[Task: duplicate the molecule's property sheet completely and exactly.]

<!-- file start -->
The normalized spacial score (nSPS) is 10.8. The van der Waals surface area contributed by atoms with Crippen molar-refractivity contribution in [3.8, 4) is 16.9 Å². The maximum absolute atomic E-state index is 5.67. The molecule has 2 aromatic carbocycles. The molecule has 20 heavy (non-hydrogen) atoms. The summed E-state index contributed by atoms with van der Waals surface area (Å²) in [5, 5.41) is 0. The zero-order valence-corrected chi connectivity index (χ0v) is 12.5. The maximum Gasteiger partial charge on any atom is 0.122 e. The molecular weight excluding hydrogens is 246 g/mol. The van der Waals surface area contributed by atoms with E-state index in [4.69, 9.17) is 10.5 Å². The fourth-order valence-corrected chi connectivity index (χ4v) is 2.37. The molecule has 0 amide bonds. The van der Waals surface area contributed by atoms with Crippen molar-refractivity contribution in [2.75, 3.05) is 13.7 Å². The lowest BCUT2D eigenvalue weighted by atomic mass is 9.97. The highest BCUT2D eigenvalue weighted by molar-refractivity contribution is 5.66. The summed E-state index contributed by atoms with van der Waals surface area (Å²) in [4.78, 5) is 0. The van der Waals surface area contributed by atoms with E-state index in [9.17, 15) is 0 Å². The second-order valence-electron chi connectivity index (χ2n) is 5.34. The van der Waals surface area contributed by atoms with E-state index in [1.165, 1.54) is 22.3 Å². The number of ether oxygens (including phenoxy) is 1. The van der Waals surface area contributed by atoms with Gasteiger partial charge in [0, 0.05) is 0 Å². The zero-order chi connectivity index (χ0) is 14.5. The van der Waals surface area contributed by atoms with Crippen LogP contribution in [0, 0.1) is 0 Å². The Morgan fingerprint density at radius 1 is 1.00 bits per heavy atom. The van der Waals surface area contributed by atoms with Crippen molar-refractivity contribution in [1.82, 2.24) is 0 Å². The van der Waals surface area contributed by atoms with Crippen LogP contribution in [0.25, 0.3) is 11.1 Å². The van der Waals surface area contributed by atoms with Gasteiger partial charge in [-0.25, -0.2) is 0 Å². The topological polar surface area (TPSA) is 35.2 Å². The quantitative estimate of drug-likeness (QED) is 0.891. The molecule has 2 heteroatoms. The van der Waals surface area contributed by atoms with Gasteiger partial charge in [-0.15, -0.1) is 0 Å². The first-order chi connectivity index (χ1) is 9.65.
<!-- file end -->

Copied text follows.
The normalized spacial score (nSPS) is 10.8. The van der Waals surface area contributed by atoms with Crippen molar-refractivity contribution in [3.8, 4) is 16.9 Å². The maximum absolute atomic E-state index is 5.67. The molecule has 2 aromatic carbocycles. The molecule has 20 heavy (non-hydrogen) atoms. The summed E-state index contributed by atoms with van der Waals surface area (Å²) in [5, 5.41) is 0. The zero-order valence-corrected chi connectivity index (χ0v) is 12.5. The maximum Gasteiger partial charge on any atom is 0.122 e. The molecular weight excluding hydrogens is 246 g/mol. The van der Waals surface area contributed by atoms with E-state index in [4.69, 9.17) is 10.5 Å². The fourth-order valence-corrected chi connectivity index (χ4v) is 2.37. The molecule has 0 amide bonds. The van der Waals surface area contributed by atoms with Crippen molar-refractivity contribution in [2.75, 3.05) is 13.7 Å². The lowest BCUT2D eigenvalue weighted by atomic mass is 9.97. The highest BCUT2D eigenvalue weighted by molar-refractivity contribution is 5.66. The summed E-state index contributed by atoms with van der Waals surface area (Å²) in [4.78, 5) is 0. The van der Waals surface area contributed by atoms with E-state index in [9.17, 15) is 0 Å². The second-order valence-electron chi connectivity index (χ2n) is 5.34. The van der Waals surface area contributed by atoms with E-state index in [1.165, 1.54) is 22.3 Å². The number of ether oxygens (including phenoxy) is 1. The van der Waals surface area contributed by atoms with Gasteiger partial charge in [0, 0.05) is 0 Å². The zero-order chi connectivity index (χ0) is 14.5. The van der Waals surface area contributed by atoms with Crippen LogP contribution in [0, 0.1) is 0 Å². The Morgan fingerprint density at radius 1 is 1.00 bits per heavy atom. The van der Waals surface area contributed by atoms with Crippen molar-refractivity contribution in [1.82, 2.24) is 0 Å². The van der Waals surface area contributed by atoms with Crippen LogP contribution in [0.25, 0.3) is 11.1 Å². The van der Waals surface area contributed by atoms with Gasteiger partial charge in [-0.25, -0.2) is 0 Å². The topological polar surface area (TPSA) is 35.2 Å². The quantitative estimate of drug-likeness (QED) is 0.891. The molecule has 2 heteroatoms. The van der Waals surface area contributed by atoms with Gasteiger partial charge in [-0.15, -0.1) is 0 Å². The first-order chi connectivity index (χ1) is 9.65.